There are four possible levels of relationship.


I went to see my counselor recently for a check-in—no big agenda, just a friendly chat to catch up.

The talk quickly turned, as I imagine it does in counselors’ offices everywhere, to relationships.

I was explaining a befuddling situation to my counselor, when she interrupted me with a question: How close are you to this person? 

I didn’t know what to say, because the answer was frustratingly ambiguous. Sometimes, this person treats me as an intimate friend, and sometimes like she barely knows me.

I explained this to my counselor, who frowned, and pressed: Yes, but how close do YOU think you are? It’s important to know. 

I fumbled a bit, trying to explain. My counselor saved me by grabbing her legal pad and drawing up this little chart:

four levels of relationship

There are four levels of relationship, she explained. They range from shallow (our acquaintances) to deep (our intimates). I’d never had anyone break this down for me before, but of course her little chart correlated with the unarticulated ideas about relationships I’ve been carrying around in my head for a few decades.

Those four levels can be further subdivided: we can be the barest of acquaintances, or pretty good ones. We can be borderline-close with someone, or borderline-intimate. Even intimacy has its gradations.

My counselor’s little chart was so simple, but it made so much snap into place for me.

Every relationship we have, she went on to explain, can be plotted on this little chart. This status is, in and of itself, emotionally neutral. We run into trouble at the point where our behavior and our relationship status diverge.

This happens most often with familial relationships. When someone is our blood-relative, or longtime friend, our natural inclination is to treat them as an intimate—because we expect them to be, or we want them to be—when really, we’re only at the “acquaintance” level with them. So we bare our souls and spill our secrets, and then feel like crap when we get acquaintance-level behavior dished back to us.

It happens all the time; we don’t even realize we’re doing it, or why it makes us feel so uncomfortable.

Or viewed from another perspective: do you know that horribly awkward feeling that washes over you when someone overshares? It happens when someone treats a casual acquaintance as a confidant: the behavior doesn’t match the relationship status.

Just wanting to be intimate with someone—even if it’s someone we feel we should be close to—doesn’t make it so. Nor does history forge communion. It seems so obvious when we think about it—but we don’t.

The bar’s pretty high for true intimacy, which has 7 necessary characteristics:

• emotional safety
• consistency
• love
• compassion
• understanding
• mutual respect
• freedom to be yourself

(Even when we are intimate with someone, we’re not perfectly so. We’re always disappointing one another somehow.)

I’m sure when other people—with different personality types, and different backgrounds—go to counseling, they get different advice. I’m an INFP and a 9, and my counselor tells me to try not to give people my heart and the hammer to smash it with all at the same time. I’m sure when others go to counseling, their counselors give them completely different advice that’s exactly what they need to hear.

This is what I needed to hear, and I hope some of you find it helpful.

Fiction recommendations for the Anglophile.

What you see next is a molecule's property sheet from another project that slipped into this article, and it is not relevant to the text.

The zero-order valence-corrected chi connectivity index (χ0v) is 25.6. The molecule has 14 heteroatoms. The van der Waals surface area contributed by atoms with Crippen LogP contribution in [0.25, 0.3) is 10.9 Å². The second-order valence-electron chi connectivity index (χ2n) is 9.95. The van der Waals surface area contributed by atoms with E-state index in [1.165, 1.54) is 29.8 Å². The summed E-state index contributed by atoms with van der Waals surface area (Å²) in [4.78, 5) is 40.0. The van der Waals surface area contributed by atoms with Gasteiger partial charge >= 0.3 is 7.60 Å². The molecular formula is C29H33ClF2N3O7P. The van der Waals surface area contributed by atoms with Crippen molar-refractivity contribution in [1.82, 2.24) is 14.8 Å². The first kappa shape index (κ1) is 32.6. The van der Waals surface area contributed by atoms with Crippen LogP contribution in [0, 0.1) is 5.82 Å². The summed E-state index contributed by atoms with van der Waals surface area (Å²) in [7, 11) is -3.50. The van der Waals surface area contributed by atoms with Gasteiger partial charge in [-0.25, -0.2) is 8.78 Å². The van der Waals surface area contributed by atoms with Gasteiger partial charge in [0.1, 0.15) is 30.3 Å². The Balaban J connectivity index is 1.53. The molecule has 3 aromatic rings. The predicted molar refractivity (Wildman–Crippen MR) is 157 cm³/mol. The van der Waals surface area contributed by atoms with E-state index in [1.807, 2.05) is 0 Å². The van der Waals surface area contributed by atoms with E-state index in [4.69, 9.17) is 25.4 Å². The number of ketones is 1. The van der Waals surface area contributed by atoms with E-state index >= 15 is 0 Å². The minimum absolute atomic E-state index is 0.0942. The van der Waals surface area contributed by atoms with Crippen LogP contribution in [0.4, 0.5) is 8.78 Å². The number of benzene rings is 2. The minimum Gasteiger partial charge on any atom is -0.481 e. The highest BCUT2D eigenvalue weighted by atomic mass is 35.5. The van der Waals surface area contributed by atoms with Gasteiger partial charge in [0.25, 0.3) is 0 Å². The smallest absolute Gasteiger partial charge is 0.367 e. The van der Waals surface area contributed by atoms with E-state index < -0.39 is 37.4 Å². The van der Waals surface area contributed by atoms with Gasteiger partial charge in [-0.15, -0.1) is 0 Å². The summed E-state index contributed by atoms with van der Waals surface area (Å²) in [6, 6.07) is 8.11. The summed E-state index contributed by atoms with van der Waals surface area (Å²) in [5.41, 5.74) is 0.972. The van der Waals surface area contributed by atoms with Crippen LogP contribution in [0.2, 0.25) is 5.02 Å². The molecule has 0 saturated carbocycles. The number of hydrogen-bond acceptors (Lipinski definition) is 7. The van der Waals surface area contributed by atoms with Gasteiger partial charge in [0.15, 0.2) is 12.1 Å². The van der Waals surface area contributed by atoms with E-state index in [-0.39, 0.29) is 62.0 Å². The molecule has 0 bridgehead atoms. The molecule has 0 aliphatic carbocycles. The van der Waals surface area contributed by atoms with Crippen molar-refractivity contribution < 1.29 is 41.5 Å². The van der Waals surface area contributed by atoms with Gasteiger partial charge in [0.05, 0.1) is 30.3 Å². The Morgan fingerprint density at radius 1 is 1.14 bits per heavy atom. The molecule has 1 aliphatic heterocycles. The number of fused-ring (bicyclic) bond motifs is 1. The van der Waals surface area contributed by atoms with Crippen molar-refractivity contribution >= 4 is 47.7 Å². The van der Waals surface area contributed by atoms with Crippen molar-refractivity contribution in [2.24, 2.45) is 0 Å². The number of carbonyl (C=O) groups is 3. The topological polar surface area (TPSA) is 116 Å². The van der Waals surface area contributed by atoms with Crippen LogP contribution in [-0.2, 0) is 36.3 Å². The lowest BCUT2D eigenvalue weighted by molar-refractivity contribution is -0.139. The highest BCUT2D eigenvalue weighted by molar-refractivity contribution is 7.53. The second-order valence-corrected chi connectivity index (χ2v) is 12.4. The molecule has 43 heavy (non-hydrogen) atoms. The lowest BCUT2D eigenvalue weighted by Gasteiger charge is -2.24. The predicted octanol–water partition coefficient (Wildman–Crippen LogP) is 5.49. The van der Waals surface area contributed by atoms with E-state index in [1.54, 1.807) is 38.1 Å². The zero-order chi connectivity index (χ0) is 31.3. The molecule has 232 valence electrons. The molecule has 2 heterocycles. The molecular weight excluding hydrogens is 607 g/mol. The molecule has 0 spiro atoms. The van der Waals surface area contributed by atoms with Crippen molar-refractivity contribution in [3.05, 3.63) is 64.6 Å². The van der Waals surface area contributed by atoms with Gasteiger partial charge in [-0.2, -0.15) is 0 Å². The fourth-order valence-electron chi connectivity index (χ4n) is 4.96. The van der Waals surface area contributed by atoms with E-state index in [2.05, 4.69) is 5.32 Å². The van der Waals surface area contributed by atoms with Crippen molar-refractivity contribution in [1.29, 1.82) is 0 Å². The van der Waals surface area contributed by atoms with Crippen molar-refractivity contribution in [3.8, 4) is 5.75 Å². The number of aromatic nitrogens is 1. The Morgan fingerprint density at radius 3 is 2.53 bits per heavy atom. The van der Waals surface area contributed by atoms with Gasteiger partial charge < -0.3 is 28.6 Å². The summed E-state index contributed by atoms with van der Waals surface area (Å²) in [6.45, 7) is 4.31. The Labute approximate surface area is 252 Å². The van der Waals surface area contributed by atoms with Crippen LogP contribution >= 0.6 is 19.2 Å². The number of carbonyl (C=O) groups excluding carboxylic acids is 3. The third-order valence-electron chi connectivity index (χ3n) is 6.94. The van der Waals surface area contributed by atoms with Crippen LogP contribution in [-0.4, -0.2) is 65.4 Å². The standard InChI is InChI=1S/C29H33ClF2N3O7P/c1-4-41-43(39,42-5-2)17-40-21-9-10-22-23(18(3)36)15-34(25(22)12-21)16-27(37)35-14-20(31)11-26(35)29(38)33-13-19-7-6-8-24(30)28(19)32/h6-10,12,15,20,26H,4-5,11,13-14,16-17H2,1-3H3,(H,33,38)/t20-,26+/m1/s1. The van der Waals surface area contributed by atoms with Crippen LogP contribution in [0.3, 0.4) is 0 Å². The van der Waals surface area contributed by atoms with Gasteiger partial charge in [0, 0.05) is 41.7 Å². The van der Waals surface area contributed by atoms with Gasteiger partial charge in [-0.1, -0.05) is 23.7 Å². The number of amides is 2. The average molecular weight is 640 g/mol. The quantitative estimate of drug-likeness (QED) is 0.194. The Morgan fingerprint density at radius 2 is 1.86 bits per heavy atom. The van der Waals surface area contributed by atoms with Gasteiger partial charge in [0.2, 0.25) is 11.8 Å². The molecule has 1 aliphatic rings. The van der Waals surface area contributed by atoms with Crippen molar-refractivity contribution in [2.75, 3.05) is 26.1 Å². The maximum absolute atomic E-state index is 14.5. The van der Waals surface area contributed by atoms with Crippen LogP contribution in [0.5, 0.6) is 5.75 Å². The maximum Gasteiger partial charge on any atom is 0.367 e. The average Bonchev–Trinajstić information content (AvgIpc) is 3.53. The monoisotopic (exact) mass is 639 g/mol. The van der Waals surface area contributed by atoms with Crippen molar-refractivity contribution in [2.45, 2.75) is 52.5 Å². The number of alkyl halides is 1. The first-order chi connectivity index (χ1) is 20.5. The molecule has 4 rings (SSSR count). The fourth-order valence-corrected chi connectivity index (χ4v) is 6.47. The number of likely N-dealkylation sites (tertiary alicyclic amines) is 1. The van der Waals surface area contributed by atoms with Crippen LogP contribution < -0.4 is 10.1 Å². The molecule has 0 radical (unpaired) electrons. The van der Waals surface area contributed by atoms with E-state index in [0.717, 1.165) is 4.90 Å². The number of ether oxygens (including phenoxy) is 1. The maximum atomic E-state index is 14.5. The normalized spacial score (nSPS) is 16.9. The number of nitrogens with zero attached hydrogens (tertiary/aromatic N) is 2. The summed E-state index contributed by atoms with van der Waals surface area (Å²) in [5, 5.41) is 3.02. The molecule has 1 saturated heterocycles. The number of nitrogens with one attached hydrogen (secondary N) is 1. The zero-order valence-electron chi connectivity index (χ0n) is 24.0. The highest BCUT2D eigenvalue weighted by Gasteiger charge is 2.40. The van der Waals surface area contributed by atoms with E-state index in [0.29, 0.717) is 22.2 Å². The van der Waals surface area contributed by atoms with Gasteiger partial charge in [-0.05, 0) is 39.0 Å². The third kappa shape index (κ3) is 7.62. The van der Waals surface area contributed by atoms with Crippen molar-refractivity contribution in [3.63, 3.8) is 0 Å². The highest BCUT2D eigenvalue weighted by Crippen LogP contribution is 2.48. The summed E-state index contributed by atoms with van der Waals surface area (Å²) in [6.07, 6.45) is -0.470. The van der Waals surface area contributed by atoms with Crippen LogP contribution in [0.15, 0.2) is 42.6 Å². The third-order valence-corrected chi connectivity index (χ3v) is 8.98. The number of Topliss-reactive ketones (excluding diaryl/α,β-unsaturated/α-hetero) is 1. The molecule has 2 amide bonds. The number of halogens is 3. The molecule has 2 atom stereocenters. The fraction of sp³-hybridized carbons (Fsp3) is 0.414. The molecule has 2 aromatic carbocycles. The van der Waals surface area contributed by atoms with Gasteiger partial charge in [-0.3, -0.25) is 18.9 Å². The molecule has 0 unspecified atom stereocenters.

Fiction recommendations for the Anglophile | Modern Mrs Darcy

The details on this ongoing project, and the factors I’m taking to heart.

Readers told me 3 books they loved, 1 book they hated, and what they’re reading right now. In turn, I’m recommending 3 books for each reader. (Or more, if I can’t help myself.)

This week we’re choosing books for Katie of Cakes, Tea, and Dreams, who says:

I know you and I have similar (though not identical) tastes, but I’ll give it a go anyway:

3 books I adore: Gaudy Night (and anything by Dorothy Sayers); A Circle of Quiet (and anything by Madeleine L’Engle); The Lost Art of Keeping Secrets by Eva Rice
1 book I put down because it was NOT working for me: The Signature of All Things by Elizabeth Gilbert
The last book I read: Being Sloane Jacobs by Lauren Morrill – such a fun YA story. Currently reading Micha Boyett’s wonderful memoir, Found.

Recommending books for Katie makes me nervous: I feel like she’s read everything, and I suspect our to-be-read lists already overlap a good bit (although she does read a lot of modern fiction that I skip over). I’d love to be able to introduce her to something new, but I’m not sure I can do that!

I have a long list of books that I would recommend in a heartbeat, but I either know or strongly suspect she’s already read them: Flavia De Luce and Maisie Dobbs, Code Name Verity and Rose Under Fire, I Capture the Castle, and a good many foodie memoirs.

(I once again asked on facebook for your suggestions. Read those here.)

My picks: 

Best series chronicling women’s lives: The Virgin in the Garden by A. S. Byatt
Best religious series that has a lot more grit and sex than you’re expecting: Glittering Images, Susan Howatch
Best modern novel that readers love to hate: Atonement by Ian McEwan
Best modern novel for Downton Abbey fans: Snobs, Julian Fellowes

My picks for Katie are all British, which I didn’t do on purpose, but strikes me as a good idea all the same.

The Virgin in the Garden is the first book in Byatt’s Frederica Potter Quartet, which I read forever ago and want to read again. The series follows the unusual life of a Cambridge academic, starting in the 1950s. Byatt is known as being a faithful, intelligent chronicler of women’s lives, and this series is no exception. These novels are smart, leisurely paced, and unquestionably cerebral.

Glittering Images is the first book in Howatch’s 6-book Starbridge series, which are set in the Church of England. Forget everything you’re thinking when you hear “religious thinking”: these books could fairly be categorized as psychological dramas, and are pretty racy. The first 3 books take place in the 1930s; the second 3 in the 1960s. Each book is narrated by a different character; the books can be read as a series (in which case, start here) or as stand-alones.